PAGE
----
It’s the return of three hour CCSC meetings! Bwogger Nadra Rahman reports on Republicans, retorts, and well-meaning reports. Oh, and there are a few updates on Lerner space.
The Columbia University College Republicans (CUCR) have come under fire this semester, drawing attention for hosting white nationalist Tommy Robinson at a heavily-protested campus event, and for planning an event with the alt-right figure Mike Cernovich—controversially, protesters of the Robinson event are currently being disciplined by the University. In response to these actions, the Black Students Organization (BSO) drafted a statement asking the Student Governing Board (SGB) to derecognize CUCR and redistribute its funding to “SGB groups who are targets of this hateful ideology” such as Muslim, women/femme-focused, queer and trans, or people of color-focused groups. Last night, BSO asked CCSC to endorse their statement or consider entering into the SGB adjudication process alongside BSO.
Ultimately, CCSC did neither, but took a meaningful step in resolving to file a report on CUCR that will be reviewed by the Student Group Adjudication Board.
The thrust of BSO’s statement is that CUCR, by inviting hateful, offensive speakers who espouse violence and white supremacy, has violated its responsibility to the Columbia community. The statement reads:
When you attempt to intellectualize the fruitfulness of literal hate speech, you dehumanize your peers. Your failure to distinguish between that which is merely contrarian and that which is truly intellectually diverse treads a dangerous line that rationalizes and seeks to continue the legacy of violence against non-white, non-cisgender, non-heterosexual peoples. You are unfit to be a member of this community. You disregard your responsibility with reckless abandon. And now we, the community of which you consider yourselves a part, revoke your standing as a legitimate organization.
It further clarifies that BSO’s request does not constitute censorship, but rather takes away CUCR’s platform and funding, which should be contingent on valuable contributions to the Columbia community.
At the meeting, BSO President Braxton Gunter and other board members further elaborated, speaking to what they called CUCR’s “misappropriation of freedom of speech discourse,” its “wild misuse of funding,” and the role of Columbia community members in deciding what is in line with our values, and as such should receive recognition and funding. Said Gunter, “This [programming] spits in the face of Muslim students, this spits in the face of black students, this spits in the face of queer and trans students.” Political Chair Corrine Civil added, “It’s hard to call this intellectual diversity when you are debating our humanity.”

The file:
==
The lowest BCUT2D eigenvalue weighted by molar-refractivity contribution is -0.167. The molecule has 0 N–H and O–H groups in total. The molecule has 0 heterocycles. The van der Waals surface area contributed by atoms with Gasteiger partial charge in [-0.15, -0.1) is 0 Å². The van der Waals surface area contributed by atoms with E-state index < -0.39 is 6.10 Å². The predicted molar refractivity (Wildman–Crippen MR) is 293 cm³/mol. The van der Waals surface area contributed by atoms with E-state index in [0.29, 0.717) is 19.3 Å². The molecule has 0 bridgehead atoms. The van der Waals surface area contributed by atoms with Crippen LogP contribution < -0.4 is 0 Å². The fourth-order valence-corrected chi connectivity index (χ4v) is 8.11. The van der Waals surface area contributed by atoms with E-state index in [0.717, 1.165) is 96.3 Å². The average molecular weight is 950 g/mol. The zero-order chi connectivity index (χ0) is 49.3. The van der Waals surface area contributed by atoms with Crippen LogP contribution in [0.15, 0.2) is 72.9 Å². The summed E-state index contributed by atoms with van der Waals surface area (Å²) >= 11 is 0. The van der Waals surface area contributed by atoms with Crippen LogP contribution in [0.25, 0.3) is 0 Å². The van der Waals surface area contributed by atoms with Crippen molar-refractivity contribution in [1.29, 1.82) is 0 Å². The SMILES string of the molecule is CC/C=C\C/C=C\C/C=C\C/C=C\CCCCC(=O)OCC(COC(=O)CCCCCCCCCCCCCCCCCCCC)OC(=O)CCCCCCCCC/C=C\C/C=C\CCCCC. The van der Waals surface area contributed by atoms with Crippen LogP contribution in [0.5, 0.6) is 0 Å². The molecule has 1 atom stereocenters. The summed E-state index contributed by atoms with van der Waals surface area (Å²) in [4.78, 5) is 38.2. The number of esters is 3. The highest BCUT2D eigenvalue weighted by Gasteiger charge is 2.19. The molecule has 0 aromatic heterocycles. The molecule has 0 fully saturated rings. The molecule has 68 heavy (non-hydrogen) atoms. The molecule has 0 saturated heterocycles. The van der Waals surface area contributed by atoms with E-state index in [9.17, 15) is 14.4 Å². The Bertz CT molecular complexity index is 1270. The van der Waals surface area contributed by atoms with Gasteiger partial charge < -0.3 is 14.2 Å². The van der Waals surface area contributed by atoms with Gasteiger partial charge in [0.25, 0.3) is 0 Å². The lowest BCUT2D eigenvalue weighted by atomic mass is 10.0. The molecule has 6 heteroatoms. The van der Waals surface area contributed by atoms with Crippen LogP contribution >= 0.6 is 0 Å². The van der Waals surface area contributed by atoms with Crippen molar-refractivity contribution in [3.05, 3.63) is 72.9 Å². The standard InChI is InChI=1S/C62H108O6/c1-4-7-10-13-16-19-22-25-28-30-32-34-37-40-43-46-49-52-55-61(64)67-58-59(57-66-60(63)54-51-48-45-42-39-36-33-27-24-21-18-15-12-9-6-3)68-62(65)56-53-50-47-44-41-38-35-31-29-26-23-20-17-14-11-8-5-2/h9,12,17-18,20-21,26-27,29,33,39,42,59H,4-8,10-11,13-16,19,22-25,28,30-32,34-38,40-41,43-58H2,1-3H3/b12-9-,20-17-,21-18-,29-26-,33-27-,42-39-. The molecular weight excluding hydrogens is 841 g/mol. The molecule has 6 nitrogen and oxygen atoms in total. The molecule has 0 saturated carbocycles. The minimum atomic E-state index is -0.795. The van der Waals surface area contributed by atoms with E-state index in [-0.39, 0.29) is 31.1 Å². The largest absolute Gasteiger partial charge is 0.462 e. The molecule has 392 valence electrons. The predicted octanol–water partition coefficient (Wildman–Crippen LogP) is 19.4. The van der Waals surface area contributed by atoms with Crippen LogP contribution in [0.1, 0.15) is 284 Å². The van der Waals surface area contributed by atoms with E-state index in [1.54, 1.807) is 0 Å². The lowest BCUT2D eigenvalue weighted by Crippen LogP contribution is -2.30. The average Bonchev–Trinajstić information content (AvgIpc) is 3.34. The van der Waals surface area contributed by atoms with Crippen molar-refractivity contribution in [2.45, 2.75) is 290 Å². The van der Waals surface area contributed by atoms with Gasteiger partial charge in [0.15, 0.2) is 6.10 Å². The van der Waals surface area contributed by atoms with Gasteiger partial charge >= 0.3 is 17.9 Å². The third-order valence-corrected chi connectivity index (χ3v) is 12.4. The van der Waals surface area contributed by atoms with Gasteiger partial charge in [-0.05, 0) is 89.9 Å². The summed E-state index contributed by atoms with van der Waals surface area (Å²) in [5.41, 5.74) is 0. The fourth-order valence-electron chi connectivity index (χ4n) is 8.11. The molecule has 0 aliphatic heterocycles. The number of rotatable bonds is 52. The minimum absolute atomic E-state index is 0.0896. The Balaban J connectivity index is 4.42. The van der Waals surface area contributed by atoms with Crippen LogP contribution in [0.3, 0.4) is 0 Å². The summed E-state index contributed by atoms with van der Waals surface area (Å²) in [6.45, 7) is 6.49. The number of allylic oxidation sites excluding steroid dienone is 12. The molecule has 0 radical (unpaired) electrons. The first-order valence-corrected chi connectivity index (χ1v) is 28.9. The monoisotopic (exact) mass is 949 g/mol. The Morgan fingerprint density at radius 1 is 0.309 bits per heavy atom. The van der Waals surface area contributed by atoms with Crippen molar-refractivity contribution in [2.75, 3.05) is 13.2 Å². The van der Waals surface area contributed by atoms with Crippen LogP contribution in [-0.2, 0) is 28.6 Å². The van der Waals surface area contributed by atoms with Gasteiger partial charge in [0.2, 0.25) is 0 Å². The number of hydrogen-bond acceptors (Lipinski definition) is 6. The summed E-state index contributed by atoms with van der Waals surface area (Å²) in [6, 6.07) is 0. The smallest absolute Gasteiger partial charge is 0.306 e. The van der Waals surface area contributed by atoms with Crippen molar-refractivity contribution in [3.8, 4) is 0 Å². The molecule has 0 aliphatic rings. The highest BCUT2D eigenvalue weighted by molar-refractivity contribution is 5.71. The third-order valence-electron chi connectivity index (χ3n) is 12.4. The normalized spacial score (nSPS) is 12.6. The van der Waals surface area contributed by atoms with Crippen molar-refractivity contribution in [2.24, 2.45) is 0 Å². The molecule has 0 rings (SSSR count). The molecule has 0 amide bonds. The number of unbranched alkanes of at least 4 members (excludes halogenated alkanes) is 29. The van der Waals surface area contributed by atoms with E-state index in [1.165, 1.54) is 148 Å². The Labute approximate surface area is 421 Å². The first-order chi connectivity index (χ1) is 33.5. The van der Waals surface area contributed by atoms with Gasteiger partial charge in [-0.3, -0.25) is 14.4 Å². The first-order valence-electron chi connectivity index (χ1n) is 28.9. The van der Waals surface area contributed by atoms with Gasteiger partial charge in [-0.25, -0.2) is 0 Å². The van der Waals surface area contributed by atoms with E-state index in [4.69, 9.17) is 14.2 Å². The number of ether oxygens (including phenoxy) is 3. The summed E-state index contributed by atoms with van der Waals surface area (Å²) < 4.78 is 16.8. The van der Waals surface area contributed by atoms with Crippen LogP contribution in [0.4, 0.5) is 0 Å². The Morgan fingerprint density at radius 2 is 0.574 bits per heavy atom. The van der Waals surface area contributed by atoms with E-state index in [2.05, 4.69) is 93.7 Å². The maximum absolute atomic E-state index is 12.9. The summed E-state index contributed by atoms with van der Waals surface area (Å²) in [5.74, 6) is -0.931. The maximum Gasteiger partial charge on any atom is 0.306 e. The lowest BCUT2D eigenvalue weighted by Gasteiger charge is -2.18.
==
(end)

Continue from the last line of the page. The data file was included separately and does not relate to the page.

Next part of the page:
At this point, CUCR gave its own presentation. The CUCR representatives all characterized the ideas of Robinson and Cernovich as “abhorrent” and “vile,” but defended their right to host the controversial figures on the basis of free speech. They noted that speakers are not simply given platforms to speak, but are subjected to questions, mostly posed by left-leaning students, that result in “productive discussion” and benefit the student body. They also made the important distinction that the events in question had been funded by outside contributions from alumni and groups independent of the University, not SGB funding. The overarching contention of the presentation was that regardless of these few, highly-scrutinized events, CUCR simply cannot be derecognized, or Columbia risks facing an unacceptable dearth of intellectual diversity on campus—the CUCR Director of Communications called the possibility one of “negative profundity.”
CCSC members asked clarifying questions of CUCR, focusing mainly on CUCR’s choice to bring speakers like Robinson and Cernovich to campus. Inclusion and Equity Rep Elise Fuller asked why videos were not shown instead, which could then provoke discussion among a different set of speakers. Other CCSC members asked why, if CUCR members were so vehemently opposed to the ideas of these speakers, the club had decided to give them a platform. The answers provided focused once again on the need to provide a space for intellectual debate, though some found this unconvincing. USenator Omar Khan pointed out the futility of debating with someone whose ideas are “incompatible with me as a human being.” 2020 Rep Grant Pace wondered why speakers had to be invited to understand the mindset that got Trump elected, “when I could basically…call my family.” And VP Nicole Allicock suggested that any “debate” would change neither the minds of the speakers, nor of the liberal students who had walked in to question them.
2018 Rep Matt Neky referred to Cernovich’s “exceptionally offensive” ideas about date rape and sexual assault, calling them incompatible with Columbia’s culture and with the steps being taken by the school to combat sexual assault—at which point he was accused of mansplaining by a CUCR member. The member stated that while Cernovich might hold vile beliefs, it is improper to eradicate the entire club, and the only (open) representation of conservative thought on campus, on the basis of a single event. CUCR Director of Operations Joey Siegel added that the “autonomous adults” who would attend any speaker event could on their own determine that these, and any similar ideas, were abhorrent.